J.D. Phillips is drawn to “the intellectual beauty and depth of pure mathematics.” He describes mathematics as closer, in some ways, to poetry, painting and musical composition than to the laboratory sciences.

“Mathematics is like haiku,” said Phillips, professor and head of the Mathematics and Computer Science Department. “There's a rigid structure, but within that tight framework there is complete freedom. Mathematics is, contra the stereotype, not numerical or algorithmic, in fact, quite the opposite. Mathematics requires creativity; numerical skills are irrelevant.”

Phillips enjoys this freedom anywhere. He says “You don't need a lab; you don't need equipment; there is no field work. You can do serious mathematical research while hiking, while driving cross country, while sitting in boring committee meetings.”

While growing up on a cattle farm in a small Nebraska town of 700 residents, the idea of becoming a college professor was not on Phillips' radar.

“In high school, I thought that studying mathematics was not a career option. I thought mathematics was boring, something you are forced to march through in high school, and then it's over; *the end*. It turns out, though, that there is a much richer, broader, deeper landscape to mathematics than you are exposed to in high school. But it's a landscape that you only see once you begin to take proof-based mathematics courses later in your college career.

There are many students who have an appetite for mathematics, but they don't realize it unless they stick with mathematics until it gets interesting in the last couple of years in college. “When I was in college, I studied to become an engineer, mostly because I was ‘supposed to'. Toward the end of that program, I found, much to my surprise, that I was obsessed with my upper-level mathematics classes. I realized then that mathematic was a possibility for me; I was drawn to it.”

Phillips said that one of the most rewarding aspects of his career aligns with the mission of a regional university.

“The opportunity that NMU provides its students is profound, often life changing. It's fulfilling to me when students begin to see the whole landscape of mathematics opening up to them. For many of our students—for kids who grew up without a lot of fancy opportunities (the miner's daughter from Negaunee; the cattle farmer's son from Wausa, Nebraska)—their four transformative years here will be one of the greatest opportunities of their entire lives. It's immensely rewarding to be a part of this.”

Phillips said that conducting research in mathematics is the other great reward of a mathematical life. He is usually working on four or five research projects at a time. “In mathematical research you get stuck all the time. So when I hit a wall, I like to bounce back and forth between problems. Some problems can be solved quickly; others, not so much. There are even a few problems that I have been working on for 35 years (and counting!). Two problems in particular stand out that I'd really like to solve someday: one is about groups with triality, and the other explores the algebraic structure of commutativity in Moufang loops.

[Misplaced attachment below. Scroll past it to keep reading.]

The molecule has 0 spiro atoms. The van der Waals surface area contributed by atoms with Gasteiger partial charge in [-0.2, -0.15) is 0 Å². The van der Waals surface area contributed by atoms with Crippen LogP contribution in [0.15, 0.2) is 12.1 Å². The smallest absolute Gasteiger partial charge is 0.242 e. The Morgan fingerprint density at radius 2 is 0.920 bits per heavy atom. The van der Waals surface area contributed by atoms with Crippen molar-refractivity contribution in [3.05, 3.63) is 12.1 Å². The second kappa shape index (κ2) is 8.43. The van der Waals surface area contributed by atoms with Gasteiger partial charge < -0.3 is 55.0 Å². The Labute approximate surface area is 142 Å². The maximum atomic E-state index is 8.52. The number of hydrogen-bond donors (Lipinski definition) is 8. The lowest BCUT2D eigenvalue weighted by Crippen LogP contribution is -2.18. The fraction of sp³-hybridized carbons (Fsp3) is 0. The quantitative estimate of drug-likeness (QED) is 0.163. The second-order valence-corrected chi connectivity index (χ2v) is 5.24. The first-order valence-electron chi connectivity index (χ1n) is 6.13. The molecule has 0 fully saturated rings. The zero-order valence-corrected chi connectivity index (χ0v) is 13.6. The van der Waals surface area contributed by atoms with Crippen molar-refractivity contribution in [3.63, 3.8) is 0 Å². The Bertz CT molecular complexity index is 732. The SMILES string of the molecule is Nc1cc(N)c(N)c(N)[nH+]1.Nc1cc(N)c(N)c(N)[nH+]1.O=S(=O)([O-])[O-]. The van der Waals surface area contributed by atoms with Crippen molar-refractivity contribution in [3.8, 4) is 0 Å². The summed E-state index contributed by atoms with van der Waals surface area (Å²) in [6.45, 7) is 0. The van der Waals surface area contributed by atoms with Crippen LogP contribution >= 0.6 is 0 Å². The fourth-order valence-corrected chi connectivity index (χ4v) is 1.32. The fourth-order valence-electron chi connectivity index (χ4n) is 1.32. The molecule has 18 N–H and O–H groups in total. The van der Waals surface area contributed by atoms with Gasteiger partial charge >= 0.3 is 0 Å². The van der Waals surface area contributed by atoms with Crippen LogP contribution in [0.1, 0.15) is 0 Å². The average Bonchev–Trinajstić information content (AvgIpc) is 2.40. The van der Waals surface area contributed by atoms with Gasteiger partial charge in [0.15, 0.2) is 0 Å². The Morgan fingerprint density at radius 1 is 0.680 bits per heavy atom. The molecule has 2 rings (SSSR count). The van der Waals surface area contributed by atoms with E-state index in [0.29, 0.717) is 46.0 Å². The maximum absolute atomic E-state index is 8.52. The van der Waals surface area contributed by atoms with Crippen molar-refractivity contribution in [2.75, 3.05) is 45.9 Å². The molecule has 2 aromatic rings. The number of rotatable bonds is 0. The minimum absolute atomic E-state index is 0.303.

“To be the first person to discover a mathematical truth is intoxicating. Mathematics is different from most disciplines. In many disciplines they say that each generation tears down what the previous generation erected. We don't do that in mathematics. When you push the program and field forward, it's an incredible feeling; your theorems will last *forever*.”

Phillips' main research interest is in solving hard, open problems in algebra, especially using automated reasoning. And he's thrilled that one of his current projects is with departmental colleagues and graduate students (a research program involving Lie algebras and groups).

Upon finishing his doctorate, Phillips began his career in the San Francisco Bay area, spending nine years as a professor at Saint Mary's College of California. He then came “back home” to the Midwest, accepting a position at Wabash College in Indiana, where he stayed for eight years, before to coming to NMU in 2009.

“I've always loved the north woods, and I'm a big fan of the idea of the regional university. Many of our students here at Northern come from backgrounds similar to mine; I understand them. When the job at NMU became available, I jumped at the opportunity.”

A “sum” of fun facts about Phillips: He played lead guitar in a touring rock band for a couple years, holds a second-degree black belt in Tae Kwondo, and is a passionate birder. He keeps lists of how many bird species he has seen (his U.S. total stands at 745, and counting). One of his cousins is Adam Vinatieri, the NFL's all-time leading scorer.

Away from the office, Phillips spends a lot of time in the woods, whether he's biking, running, kayaking or fishing with one (or all) of his three sons, all of whom are NMU students. His wife, Cathy, a teacher at Cherry Creek Elementary School, more than holds her own in a household with four men.

Phillips also enjoys travel (he's been to 50 countries), music (from Van Halen to Bach), reading and sports.

From his unique hobbies to his creative perspective on mathematics, Phillips is a well-rounded, interesting and passionate individual whose keenness for his field is “incalculably” contagious.

*This story was prepared by former NMU Marketing & Communications student writer Jill Vermeulen.*